How to prepare raw squash to maximize safety?

To prepare squash to be consumed raw, squash must be properly washed and sanitized. In addition, the best hygiene practices must be followed regarding personal cleanliness and sanitizing of the utensils used. Effective hand washing using soap and running water is required prior to the food preparation.

To avoid cross-contamination between raw foods and ready-to-eat foods, these should be well-separated. Food-contact surfaces and equipment, such as containers should be cleaned thoroughly. 

Squash must be washed in running water. Sanitize the vegetables by soaking them in a mixture of one teaspoon of chlorine bleach per gallon of water for 5-10 minutes. Rinse the vegetables again with clean water to remove any remaining bleach residue (8).

What are the nutrients found in squash raw?

The nutrients found in squash raw are vitamins, such as A, B6, and C, in addition to fibers, and minerals like iron, zinc, manganese, copper and potassium (3,4). 

100 g of raw squash contains 39 calories, 2 grams of protein, 0 grams of fat, 8 grams of carbohydrates, and 4 grams of sugar per medium yellow squash, according to the USDA nutrition database. Aside from that, there’s a tonne of vitamin E and beta-carotene and lutein in there, as well.

What are the health benefits of eating squash raw?

The health benefits of eating squash raw are related to its vitamins, especially vitamin C which is preserved when the vegetable is not cooked. In addition, it contains carotenoids, which are potent antioxidants.

Because of its role as a free radical scavenger, vitamin C found in zucchini has been hypothesized to have a preventive role in cardiovascular disease. Free radicals promote aging and the progression of chronic diseases and vitamin C has a neutralizing effect on free radicals (3).

The antioxidant properties of the carotenoids protect the body from free radical damage, decrease cognitive decline and maintain a strong immune system while also promoting a healthy range of body parts and tissues such as the mucous membranes, hair, and skin. Carotenoids exert protective effects against several kinds of cancers, in addition to benefits to vision and skin (5).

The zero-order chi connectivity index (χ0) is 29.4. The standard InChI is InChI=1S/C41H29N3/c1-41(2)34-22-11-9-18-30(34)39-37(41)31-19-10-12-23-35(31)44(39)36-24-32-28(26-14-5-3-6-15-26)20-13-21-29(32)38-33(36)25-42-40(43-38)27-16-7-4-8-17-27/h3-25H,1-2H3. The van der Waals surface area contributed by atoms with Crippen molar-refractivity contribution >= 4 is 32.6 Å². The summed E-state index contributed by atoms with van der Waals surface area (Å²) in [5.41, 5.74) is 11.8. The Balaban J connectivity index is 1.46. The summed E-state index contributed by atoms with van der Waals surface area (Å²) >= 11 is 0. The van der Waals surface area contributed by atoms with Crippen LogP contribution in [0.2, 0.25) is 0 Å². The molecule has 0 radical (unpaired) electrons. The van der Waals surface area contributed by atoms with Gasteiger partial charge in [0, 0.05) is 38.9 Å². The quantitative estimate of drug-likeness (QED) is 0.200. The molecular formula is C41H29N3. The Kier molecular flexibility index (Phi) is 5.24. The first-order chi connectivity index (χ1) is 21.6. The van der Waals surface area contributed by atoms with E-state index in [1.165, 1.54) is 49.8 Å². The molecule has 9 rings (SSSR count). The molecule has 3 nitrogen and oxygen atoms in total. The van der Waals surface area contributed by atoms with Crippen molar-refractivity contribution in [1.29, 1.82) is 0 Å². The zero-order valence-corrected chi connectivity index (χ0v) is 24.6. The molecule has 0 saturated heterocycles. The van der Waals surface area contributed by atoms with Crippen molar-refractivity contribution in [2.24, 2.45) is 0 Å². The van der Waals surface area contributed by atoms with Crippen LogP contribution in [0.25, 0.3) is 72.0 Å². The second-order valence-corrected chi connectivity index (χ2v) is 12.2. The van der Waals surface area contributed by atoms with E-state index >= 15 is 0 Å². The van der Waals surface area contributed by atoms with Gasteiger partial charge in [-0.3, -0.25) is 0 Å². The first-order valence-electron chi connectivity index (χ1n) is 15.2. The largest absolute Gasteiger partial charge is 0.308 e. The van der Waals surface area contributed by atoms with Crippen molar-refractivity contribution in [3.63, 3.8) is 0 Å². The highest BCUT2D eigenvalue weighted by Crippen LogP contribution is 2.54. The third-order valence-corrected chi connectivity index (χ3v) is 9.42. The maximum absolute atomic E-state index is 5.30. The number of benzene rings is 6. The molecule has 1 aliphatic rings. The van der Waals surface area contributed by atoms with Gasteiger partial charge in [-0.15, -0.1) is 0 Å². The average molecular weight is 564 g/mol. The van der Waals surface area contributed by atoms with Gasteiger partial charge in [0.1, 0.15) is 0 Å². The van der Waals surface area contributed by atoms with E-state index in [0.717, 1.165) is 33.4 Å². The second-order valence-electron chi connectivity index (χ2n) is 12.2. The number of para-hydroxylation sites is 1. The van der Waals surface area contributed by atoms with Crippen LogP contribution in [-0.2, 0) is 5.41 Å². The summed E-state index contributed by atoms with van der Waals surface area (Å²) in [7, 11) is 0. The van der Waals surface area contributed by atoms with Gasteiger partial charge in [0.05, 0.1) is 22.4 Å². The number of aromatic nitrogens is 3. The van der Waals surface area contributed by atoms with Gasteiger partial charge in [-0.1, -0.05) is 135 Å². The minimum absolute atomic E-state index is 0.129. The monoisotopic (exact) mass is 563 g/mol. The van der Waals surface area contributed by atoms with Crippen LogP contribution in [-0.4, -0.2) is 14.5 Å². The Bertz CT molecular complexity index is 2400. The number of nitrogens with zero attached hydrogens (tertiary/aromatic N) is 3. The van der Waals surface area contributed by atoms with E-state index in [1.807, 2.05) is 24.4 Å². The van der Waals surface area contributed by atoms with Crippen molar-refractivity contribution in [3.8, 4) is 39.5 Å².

Other FAQs about Squash that you may be interested in.

Can you eat yellow squash raw?

How to preserve yellow squash

Can you eat kabocha squash skin?


In this article, we answered the question “Can you eat squash raw?” and we discussed what are the risks and benefits of eating squash raw.


  1. Link, Lilli B., and John D. Potter. Raw versus cooked vegetables and cancer risk. Cancer Epidemiol Biomark Prev, 2004, 13, 1422-1435. 
  2. Lund, Barbara M. Microbiological Food Safety for Vulnerable People. Int J Environ Res Public Health, 2015, 12, 10117.
  3. El-Sahar, El-Sayeda GE, Hala RA Sopeah, and Mona S. Almujaydil. Study the Effect of Different Levels of Zucchini (Cucurbita pepo L.) on the Biological Indicators for the Prevention of Cardiovascular Disease in Rats Fed High-Fat Diets. Food Nutr Sci, 2020, 11, 63.
  4. Summer Squash. University of Florida. 
  5. Arumugam, T., C. Lincy Sona, and M. Uma Maheswari. Fruits and vegetables as Superfoods: Scope and demand. J. Pharm. Innov, 2021, 10, 119-129.
  6. Choma, C., et al. Prevalence, characterization and growth of Bacillus cereus in commercial cooked chilled foods containing vegetables. J Appl Microbiol, 2000, 88, 617-625.
  7. Turkmen, Nihal, et al. Effects of cooking methods on chlorophylls, pheophytins and colour of selected green vegetables. Int j food sci technol, 2006, 41, 281-288.  

McGlynn, William. Guidelines for the use of chlorine bleach as a sanitizer in food processing operations. Oklahoma Cooperative Extension Service, 2004.